Hot Car Deaths
MID-MISSOURI - One child, 11 months old, died in Calverton Park, near St. Louis, on June 2, 2019. The temperature outside was 79-degrees. As of June 8, 11 children have died of vehicular heatstroke in the United States in 2019.
2018 marked the highest number of pediatric vehicular heatstroke deaths, 52, since records began in 1998. According to noheatstroke.org as of June 8, 2019, 806 children have died due to pediatric vehicular heatstroke since 1998. 22 of those hot car deaths occurred in Missouri. Three of those occurred in Missouri on July 4, 2018. These deaths could have been avoided.
For reference, heat stroke occurs when a person's body temperature exceeds 104 degrees.This happens a lot faster to children because their body temperature rises at a rate three to five times that of an adult.
It only takes 30 minutes sitting in 75 degree temperatures to warm up the inside of a car to 109 degrees.
In 85 degree weather, the interior of a vehicle will skyrocket nearly 20 degrees in just ten minutes reaching 104 degrees. Cracking the windows won't help cool things down. After an hour in the sunlight and 85 degree exterior air temperatures, the air inside a vehicle will be around 128 degrees.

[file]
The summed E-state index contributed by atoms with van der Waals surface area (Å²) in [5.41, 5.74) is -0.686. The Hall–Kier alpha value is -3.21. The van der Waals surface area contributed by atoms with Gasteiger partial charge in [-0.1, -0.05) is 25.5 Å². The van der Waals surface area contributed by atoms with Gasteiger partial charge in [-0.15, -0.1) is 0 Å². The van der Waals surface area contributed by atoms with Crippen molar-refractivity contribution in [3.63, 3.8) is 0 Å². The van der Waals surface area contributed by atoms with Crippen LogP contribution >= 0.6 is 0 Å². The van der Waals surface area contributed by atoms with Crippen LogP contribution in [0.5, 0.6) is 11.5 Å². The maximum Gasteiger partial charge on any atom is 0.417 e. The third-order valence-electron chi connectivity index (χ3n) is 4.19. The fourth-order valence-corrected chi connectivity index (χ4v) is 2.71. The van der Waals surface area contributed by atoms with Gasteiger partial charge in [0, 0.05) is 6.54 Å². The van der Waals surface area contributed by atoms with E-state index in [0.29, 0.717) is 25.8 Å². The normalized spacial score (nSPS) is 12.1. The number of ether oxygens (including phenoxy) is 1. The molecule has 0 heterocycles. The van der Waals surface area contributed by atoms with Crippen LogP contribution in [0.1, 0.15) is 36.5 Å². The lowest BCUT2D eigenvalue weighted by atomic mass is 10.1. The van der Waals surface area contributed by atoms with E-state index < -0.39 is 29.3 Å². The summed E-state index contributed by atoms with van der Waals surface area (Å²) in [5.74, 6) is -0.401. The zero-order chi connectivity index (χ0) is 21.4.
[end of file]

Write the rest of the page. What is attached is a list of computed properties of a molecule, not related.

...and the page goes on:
In 90 degree exterior temperatures, the temperature inside a car rises to 109 degrees in ten minutes, 124 in thirty minutes and 133 in an hour.
The steering wheel, dashboard, car seat, etc. can get even hotter, heating up to closer to 180-200 degrees, according to a report from San Jose State University.
Here are some tips and recommendations:
- Always make sure everyone, including pets, get out of the car.
- Remember to "look before you leave" to double check all children and pets are out of the vehicle before you get out. Make it a routine like putting on your seatbelt.
- Place a sun guard behind your windshield to cut down on heating while you're gone.
- If you see a child inside a parked vehicle, call 911 immediately.
- Do NOT rely on a cracked window to counteract interior heating. It doesn't.